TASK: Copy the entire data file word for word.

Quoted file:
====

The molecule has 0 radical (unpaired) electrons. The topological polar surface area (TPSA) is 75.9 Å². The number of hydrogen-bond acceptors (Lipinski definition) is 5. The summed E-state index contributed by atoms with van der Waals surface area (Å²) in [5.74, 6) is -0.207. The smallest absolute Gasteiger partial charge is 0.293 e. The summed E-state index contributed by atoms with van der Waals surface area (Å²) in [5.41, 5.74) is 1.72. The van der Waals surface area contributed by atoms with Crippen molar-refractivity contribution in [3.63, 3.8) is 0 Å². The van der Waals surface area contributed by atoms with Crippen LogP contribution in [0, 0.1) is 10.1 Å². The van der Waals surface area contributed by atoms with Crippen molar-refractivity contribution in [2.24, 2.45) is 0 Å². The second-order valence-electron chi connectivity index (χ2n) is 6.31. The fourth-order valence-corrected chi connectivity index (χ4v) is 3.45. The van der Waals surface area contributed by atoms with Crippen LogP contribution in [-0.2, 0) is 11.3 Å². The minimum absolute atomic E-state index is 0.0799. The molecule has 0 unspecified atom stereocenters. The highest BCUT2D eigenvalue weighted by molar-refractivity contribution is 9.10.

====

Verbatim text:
The molecule has 0 radical (unpaired) electrons. The topological polar surface area (TPSA) is 75.9 Å². The number of hydrogen-bond acceptors (Lipinski definition) is 5. The summed E-state index contributed by atoms with van der Waals surface area (Å²) in [5.74, 6) is -0.207. The smallest absolute Gasteiger partial charge is 0.293 e. The summed E-state index contributed by atoms with van der Waals surface area (Å²) in [5.41, 5.74) is 1.72. The van der Waals surface area contributed by atoms with Crippen molar-refractivity contribution in [3.63, 3.8) is 0 Å². The van der Waals surface area contributed by atoms with Crippen LogP contribution in [0, 0.1) is 10.1 Å². The van der Waals surface area contributed by atoms with Crippen molar-refractivity contribution in [2.24, 2.45) is 0 Å². The second-order valence-electron chi connectivity index (χ2n) is 6.31. The fourth-order valence-corrected chi connectivity index (χ4v) is 3.45. The van der Waals surface area contributed by atoms with Crippen LogP contribution in [-0.2, 0) is 11.3 Å². The minimum absolute atomic E-state index is 0.0799. The molecule has 0 unspecified atom stereocenters. The highest BCUT2D eigenvalue weighted by molar-refractivity contribution is 9.10.